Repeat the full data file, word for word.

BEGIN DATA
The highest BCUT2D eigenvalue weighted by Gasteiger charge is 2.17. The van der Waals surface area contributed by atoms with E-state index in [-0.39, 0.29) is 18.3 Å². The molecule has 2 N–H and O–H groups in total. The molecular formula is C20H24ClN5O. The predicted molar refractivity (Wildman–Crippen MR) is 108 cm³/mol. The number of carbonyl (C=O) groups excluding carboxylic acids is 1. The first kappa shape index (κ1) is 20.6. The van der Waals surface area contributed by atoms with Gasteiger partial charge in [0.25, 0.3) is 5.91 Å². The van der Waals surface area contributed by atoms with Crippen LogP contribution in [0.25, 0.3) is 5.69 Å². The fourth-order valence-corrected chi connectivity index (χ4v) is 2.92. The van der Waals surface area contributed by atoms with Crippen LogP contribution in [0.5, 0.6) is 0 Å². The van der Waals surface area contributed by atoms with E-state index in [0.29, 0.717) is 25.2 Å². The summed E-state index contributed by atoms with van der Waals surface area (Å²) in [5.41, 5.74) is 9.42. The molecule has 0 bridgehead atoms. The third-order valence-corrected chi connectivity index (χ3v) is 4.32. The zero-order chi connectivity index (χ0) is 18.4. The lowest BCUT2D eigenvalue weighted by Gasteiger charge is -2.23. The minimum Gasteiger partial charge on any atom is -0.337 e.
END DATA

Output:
The highest BCUT2D eigenvalue weighted by Gasteiger charge is 2.17. The van der Waals surface area contributed by atoms with E-state index in [-0.39, 0.29) is 18.3 Å². The molecule has 2 N–H and O–H groups in total. The molecular formula is C20H24ClN5O. The predicted molar refractivity (Wildman–Crippen MR) is 108 cm³/mol. The number of carbonyl (C=O) groups excluding carboxylic acids is 1. The first kappa shape index (κ1) is 20.6. The van der Waals surface area contributed by atoms with Gasteiger partial charge in [0.25, 0.3) is 5.91 Å². The van der Waals surface area contributed by atoms with Crippen LogP contribution in [0.25, 0.3) is 5.69 Å². The fourth-order valence-corrected chi connectivity index (χ4v) is 2.92. The van der Waals surface area contributed by atoms with Crippen LogP contribution in [0.5, 0.6) is 0 Å². The van der Waals surface area contributed by atoms with E-state index in [0.29, 0.717) is 25.2 Å². The summed E-state index contributed by atoms with van der Waals surface area (Å²) in [5.41, 5.74) is 9.42. The molecule has 0 bridgehead atoms. The third-order valence-corrected chi connectivity index (χ3v) is 4.32. The zero-order chi connectivity index (χ0) is 18.4. The lowest BCUT2D eigenvalue weighted by Gasteiger charge is -2.23. The minimum Gasteiger partial charge on any atom is -0.337 e.